UN rights chief warns of violence re-escalating in CAR


The United Nations human rights chief this week warned the security and human rights situation in the Central African Republic (CAR) may be starting to deteriorate again after a series of incidents in the capital of Bangui as well as rural areas.

“While 2016 began on a positive note, with the successful holding of elections in February, recent events in Bangui and in several other parts of the country make me fear a re-escalation of violence in the coming months,” said UN High Commissioner for Human Rights Zeid Ra’ad Al Hussein in a statement.
“There is an urgent need to disarm armed groups – who remain far too powerful and retain the potential to reignite the conflict – as well as to restore State authority and rule of law and to ensure the security of all civilians,” he added.

He said tensions have been on the rise in Bangui since mid-June between armed elements and soldiers serving with the United Nations Multi-dimensional Integrated Stabilisation Mission in the Central African Republic (MINUSCA) in Bangui’s Muslim PK5 neighbourhood.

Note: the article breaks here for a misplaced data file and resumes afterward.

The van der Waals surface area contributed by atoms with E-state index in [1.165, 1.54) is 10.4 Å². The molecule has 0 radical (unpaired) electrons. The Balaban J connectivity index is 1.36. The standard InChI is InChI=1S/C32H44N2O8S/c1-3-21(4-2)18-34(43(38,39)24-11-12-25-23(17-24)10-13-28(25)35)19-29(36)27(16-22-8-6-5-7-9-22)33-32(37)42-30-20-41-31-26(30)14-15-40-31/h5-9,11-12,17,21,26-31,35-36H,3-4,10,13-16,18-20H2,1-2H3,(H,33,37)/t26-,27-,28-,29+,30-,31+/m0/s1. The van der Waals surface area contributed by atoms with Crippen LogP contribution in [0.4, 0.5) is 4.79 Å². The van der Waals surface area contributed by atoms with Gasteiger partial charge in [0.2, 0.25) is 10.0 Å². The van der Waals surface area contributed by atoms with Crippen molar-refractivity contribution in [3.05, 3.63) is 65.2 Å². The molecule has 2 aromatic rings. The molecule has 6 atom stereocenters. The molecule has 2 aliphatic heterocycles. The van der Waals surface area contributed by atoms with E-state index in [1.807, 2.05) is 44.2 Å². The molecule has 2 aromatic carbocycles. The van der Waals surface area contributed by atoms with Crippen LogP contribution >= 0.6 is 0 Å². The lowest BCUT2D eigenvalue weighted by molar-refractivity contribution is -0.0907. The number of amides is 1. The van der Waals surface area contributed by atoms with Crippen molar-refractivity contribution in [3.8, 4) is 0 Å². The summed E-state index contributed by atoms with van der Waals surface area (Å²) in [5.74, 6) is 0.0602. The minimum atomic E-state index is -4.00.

Six armed men were killed and some 15 civilians were injured in clashes on June 20. On the same day, MINUSCA forces intervened to extract CAR and UN police officers from a Commissariat building surrounded by a hostile armed crowd. On June 24, a Senegalese UN peacekeeper was killed in Bangui by unidentified armed men.

A number of incidents have also taken place recently in regions where armed groups continue to exercise control, committing human rights violations and preying on the civilian population.

In all, clashes outside Bangui involving armed groups, including ex-Séléka and anti-Balaka, resulted in the killing of at least 17 people in June.

To achieve a sustainable peace and reconciliation, security and accountability must be improved, the justice system must be re-established and confidence in State institutions must be restored, Zeid stressed.

He also expressed his concern at the continuing human rights violations committed by the Lord’s Resistance Army (LRA) in the country’s south-east, including large-scale killings, mutilations, abductions, sex slavery and forced recruitment of child soldiers.

He said he was also deeply concerned by credible and worrying allegations of human rights violations and abuses by members of the Ugandan army deployed to the CAR as part of the operation to counter the LRA.

During preliminary investigations, at least 18 women and girls said they were subjected to sexual violence and harassment by members of the Uganda People Defence Forces (UPDF).

Zeid said his office has already approached the Ugandan authorities on allegations of sexual abuse and exploitation, abduction and forced marriage and will continue to follow up this matter.